“Would it bother you if we don’t have children?”
“Not particularly. One of my brothers will do the deed. So: I’ve thought it out, Poppy, and the only thing we can do is just pretend that all this bedding business doesn’t exist. We haven’t made love for months now and I’ve been doing just fine.”
Poppy didn’t really think he was fine. There was a tightness about him, the sense of a taut wire singing in the wind…but she didn’t want to think about that. What she wanted more than anything was to believe him.
“Unless, of course, you just don’t like having me around,” he said, rather awkwardly, as the silence grew.
She let it grow some more. She didn’t want him to think that she was going to be his willing little acolyte, slavishly grateful for his every glance. He was staring at the floor, looking rather miserable. Good.
“I wouldn’t want you to do this just because of my mother’s presence in your house,” she said. “Though I know well that my mother has a great deal to do with your plea for my return.”
“Your mother has no part in my request.”
She didn’t believe that for a moment, but she let it go. There was something more important that had to be said.
“You’d have to understand that I don’t feel the same way as you do. I’m not in love, though I am very fond of you, Fletch.”
He nodded. A lock of hair fell over his eyes and he looked so delicious that she almost jumped up to put her arms around him and make him foolish promises. Maybe she could try harder…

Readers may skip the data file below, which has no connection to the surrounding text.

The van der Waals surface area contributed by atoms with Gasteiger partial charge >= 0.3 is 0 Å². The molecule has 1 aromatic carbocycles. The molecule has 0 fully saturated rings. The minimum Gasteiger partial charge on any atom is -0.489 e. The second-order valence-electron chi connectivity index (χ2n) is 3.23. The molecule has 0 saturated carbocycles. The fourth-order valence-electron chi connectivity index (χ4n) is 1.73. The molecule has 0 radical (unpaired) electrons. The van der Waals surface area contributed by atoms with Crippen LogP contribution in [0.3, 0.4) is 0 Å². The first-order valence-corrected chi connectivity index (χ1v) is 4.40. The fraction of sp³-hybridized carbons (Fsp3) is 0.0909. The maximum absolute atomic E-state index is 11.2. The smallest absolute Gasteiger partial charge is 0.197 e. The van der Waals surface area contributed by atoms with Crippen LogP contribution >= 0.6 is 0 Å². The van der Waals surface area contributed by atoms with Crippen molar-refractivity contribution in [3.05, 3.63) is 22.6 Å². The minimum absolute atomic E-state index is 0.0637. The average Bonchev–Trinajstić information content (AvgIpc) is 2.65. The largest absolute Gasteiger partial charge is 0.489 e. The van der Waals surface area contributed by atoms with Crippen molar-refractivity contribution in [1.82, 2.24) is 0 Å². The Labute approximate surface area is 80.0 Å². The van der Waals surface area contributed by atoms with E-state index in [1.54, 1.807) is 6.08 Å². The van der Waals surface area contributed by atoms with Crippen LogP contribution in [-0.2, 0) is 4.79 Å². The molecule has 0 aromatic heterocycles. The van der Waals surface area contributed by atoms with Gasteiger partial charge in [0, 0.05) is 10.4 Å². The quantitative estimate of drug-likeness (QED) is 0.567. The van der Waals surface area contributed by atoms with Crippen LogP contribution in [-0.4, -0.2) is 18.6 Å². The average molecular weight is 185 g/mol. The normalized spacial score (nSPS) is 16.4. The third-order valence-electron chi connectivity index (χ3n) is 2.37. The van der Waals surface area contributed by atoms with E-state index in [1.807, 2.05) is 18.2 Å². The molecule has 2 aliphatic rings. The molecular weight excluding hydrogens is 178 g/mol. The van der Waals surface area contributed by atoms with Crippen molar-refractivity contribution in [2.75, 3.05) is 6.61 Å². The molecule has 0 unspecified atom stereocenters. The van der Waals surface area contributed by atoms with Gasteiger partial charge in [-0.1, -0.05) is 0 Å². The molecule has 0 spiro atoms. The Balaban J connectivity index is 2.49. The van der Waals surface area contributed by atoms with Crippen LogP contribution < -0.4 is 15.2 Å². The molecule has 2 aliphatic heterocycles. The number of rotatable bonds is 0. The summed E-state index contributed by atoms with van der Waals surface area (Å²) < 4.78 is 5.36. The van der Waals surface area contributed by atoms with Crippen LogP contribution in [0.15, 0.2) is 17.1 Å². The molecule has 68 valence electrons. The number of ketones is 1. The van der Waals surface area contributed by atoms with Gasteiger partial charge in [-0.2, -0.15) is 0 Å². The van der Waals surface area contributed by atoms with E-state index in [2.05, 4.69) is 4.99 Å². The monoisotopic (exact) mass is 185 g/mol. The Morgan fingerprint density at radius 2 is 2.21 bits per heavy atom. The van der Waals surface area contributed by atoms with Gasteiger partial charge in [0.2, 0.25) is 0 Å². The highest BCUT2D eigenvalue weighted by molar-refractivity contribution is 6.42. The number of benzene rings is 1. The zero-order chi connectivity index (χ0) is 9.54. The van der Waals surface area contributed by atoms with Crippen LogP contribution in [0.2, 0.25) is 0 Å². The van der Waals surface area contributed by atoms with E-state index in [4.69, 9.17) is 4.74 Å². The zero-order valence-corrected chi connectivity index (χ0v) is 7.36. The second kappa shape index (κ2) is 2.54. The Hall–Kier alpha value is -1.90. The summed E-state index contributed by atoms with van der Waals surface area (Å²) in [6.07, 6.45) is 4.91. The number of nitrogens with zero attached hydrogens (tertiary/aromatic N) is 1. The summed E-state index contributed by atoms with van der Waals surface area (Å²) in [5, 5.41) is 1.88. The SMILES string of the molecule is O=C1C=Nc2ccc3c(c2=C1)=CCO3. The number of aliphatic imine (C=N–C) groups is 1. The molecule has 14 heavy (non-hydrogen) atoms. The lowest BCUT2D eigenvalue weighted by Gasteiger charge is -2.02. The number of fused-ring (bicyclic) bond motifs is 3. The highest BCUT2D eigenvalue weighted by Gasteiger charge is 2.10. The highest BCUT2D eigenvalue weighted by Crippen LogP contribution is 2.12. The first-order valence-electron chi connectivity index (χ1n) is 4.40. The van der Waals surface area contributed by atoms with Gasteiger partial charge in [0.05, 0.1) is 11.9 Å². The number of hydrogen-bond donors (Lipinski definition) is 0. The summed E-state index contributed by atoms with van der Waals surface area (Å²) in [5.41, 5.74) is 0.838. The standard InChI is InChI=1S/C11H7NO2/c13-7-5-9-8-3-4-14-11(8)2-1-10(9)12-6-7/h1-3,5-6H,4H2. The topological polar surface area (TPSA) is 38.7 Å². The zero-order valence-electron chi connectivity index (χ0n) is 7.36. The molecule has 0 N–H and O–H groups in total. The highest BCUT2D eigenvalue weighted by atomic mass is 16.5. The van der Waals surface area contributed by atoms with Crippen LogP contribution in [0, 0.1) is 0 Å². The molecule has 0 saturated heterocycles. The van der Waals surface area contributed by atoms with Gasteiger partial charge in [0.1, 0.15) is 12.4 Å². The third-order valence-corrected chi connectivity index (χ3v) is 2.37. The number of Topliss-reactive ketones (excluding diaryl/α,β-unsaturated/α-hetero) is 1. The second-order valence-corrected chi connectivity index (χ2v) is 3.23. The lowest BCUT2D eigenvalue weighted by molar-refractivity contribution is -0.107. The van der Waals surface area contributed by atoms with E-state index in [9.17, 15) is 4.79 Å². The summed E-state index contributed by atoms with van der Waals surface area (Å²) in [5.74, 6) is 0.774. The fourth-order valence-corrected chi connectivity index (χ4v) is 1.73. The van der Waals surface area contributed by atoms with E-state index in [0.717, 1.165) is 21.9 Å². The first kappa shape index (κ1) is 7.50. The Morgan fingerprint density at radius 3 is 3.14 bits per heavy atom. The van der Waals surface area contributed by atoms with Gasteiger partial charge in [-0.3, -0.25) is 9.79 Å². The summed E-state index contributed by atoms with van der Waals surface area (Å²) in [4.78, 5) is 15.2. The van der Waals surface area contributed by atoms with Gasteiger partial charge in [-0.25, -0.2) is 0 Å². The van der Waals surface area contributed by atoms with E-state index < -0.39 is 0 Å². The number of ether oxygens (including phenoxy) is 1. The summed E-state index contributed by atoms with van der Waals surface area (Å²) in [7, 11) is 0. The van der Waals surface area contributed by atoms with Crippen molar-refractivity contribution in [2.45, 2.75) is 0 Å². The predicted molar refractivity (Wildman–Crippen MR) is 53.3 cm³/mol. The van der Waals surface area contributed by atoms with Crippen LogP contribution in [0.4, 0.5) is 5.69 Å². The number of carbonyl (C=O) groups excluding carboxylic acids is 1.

She had felt free in the last months, living at Jemma’s, not worrying about her dress, and how she looked, and whether her husband would think she was stupid for buying curiosities, or whether he was coming to her bedchamber that night.
“I’m not moving back home,” she added. “Not yet.”
He looked stunned. “Why not?”
“Because I don’t want to.”
“Is this because of that Loudan fellow?” When Fletch frowned he looked thrillingly pirate-like, Poppy thought.
“In a way it is. I always thought it would be improper of me to go to the meetings of the Royal Society. I hid my books. I tried so hard to be a proper duchess and make you happy. I’ve acquired a cabinet for my curiosities. I might as well warn you, Fletch, that it was quite expensive, as it’s modeled on the cabinet owned by the King of Sweden. The other day I bought an ancient Greek coin for it. And I saw an advertisement for a string of Virginia wampum.”
“But I never said you couldn’t buy anything! You can have all the wampum you want, what ever that is.”
“I don’t feel like being a duchess at the moment.”
“You are a duchess,” he said stubbornly. “I’m your duke and you should be at home with me.”
“This is about my mother, isn’t it?”
“No. It’s about you. And me. I don’t like finding you’re not there for breakfast. And I don’t like going to parties without you. I miss talking to you.”
“I can’t imagine why. We haven’t talked about anything particularly interesting in years.”
“I thought it was interesting. Perhaps I like talking about boring things with you.”
“I don’t want to go back to your house.”
“It’s your mother’s house,” he said gloomily. “Wait until you see how she’s changed the drapery.”
“I feel as if I’m living in Versailles.”
“How could I take the pleasure away from her?” Poppy said, grinning. “She always wanted to be a duchess.”
He groaned. “Then can I live with you and Jemma?”
“You’re not invited.”